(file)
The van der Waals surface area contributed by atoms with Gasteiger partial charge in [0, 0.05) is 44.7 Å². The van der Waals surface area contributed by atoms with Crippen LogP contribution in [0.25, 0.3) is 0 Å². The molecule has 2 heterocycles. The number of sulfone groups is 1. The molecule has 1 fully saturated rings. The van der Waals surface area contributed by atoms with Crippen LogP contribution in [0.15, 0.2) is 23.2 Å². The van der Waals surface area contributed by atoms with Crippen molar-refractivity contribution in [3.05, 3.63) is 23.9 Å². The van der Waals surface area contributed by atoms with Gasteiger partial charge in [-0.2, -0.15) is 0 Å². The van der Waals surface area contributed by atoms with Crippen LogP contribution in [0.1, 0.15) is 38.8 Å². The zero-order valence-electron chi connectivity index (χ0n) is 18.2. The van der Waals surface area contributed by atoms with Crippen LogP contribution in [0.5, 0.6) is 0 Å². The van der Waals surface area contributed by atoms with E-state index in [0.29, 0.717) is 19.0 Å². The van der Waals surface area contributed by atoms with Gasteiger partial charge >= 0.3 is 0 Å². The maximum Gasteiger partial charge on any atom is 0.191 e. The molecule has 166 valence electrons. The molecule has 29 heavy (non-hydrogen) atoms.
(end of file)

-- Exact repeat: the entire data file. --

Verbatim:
The van der Waals surface area contributed by atoms with Gasteiger partial charge in [0, 0.05) is 44.7 Å². The van der Waals surface area contributed by atoms with Crippen LogP contribution in [0.25, 0.3) is 0 Å². The molecule has 2 heterocycles. The number of sulfone groups is 1. The molecule has 1 fully saturated rings. The van der Waals surface area contributed by atoms with Crippen LogP contribution in [0.15, 0.2) is 23.2 Å². The van der Waals surface area contributed by atoms with Crippen molar-refractivity contribution in [3.05, 3.63) is 23.9 Å². The van der Waals surface area contributed by atoms with Gasteiger partial charge in [-0.2, -0.15) is 0 Å². The van der Waals surface area contributed by atoms with Crippen LogP contribution in [0.1, 0.15) is 38.8 Å². The zero-order valence-electron chi connectivity index (χ0n) is 18.2. The van der Waals surface area contributed by atoms with Crippen LogP contribution in [0.5, 0.6) is 0 Å². The van der Waals surface area contributed by atoms with E-state index in [0.29, 0.717) is 19.0 Å². The van der Waals surface area contributed by atoms with Gasteiger partial charge >= 0.3 is 0 Å². The maximum Gasteiger partial charge on any atom is 0.191 e. The molecule has 166 valence electrons. The molecule has 29 heavy (non-hydrogen) atoms.